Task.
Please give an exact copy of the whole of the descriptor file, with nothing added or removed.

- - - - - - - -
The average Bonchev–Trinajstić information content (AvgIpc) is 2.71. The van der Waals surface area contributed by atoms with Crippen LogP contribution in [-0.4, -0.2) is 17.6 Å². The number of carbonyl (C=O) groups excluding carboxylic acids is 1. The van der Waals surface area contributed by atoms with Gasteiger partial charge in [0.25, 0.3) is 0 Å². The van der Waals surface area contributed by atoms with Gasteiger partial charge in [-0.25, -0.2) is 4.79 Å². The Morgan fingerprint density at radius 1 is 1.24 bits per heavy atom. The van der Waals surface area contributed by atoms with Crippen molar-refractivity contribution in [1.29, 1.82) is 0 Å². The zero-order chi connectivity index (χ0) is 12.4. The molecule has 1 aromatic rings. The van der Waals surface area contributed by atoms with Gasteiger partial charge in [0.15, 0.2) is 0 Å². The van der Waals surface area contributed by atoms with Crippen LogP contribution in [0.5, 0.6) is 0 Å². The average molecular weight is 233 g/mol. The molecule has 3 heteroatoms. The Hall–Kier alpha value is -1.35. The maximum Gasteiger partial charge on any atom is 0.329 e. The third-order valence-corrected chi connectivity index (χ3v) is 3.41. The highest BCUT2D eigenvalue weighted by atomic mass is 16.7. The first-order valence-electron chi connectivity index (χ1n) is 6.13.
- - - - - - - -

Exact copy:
The average Bonchev–Trinajstić information content (AvgIpc) is 2.71. The van der Waals surface area contributed by atoms with Crippen LogP contribution in [-0.4, -0.2) is 17.6 Å². The number of carbonyl (C=O) groups excluding carboxylic acids is 1. The van der Waals surface area contributed by atoms with Gasteiger partial charge in [0.25, 0.3) is 0 Å². The van der Waals surface area contributed by atoms with Gasteiger partial charge in [-0.25, -0.2) is 4.79 Å². The Morgan fingerprint density at radius 1 is 1.24 bits per heavy atom. The van der Waals surface area contributed by atoms with Crippen molar-refractivity contribution in [1.29, 1.82) is 0 Å². The zero-order chi connectivity index (χ0) is 12.4. The molecule has 1 aromatic rings. The van der Waals surface area contributed by atoms with Gasteiger partial charge in [0.15, 0.2) is 0 Å². The van der Waals surface area contributed by atoms with Crippen LogP contribution in [0.5, 0.6) is 0 Å². The average molecular weight is 233 g/mol. The molecule has 3 heteroatoms. The Hall–Kier alpha value is -1.35. The maximum Gasteiger partial charge on any atom is 0.329 e. The third-order valence-corrected chi connectivity index (χ3v) is 3.41. The highest BCUT2D eigenvalue weighted by atomic mass is 16.7. The first-order valence-electron chi connectivity index (χ1n) is 6.13.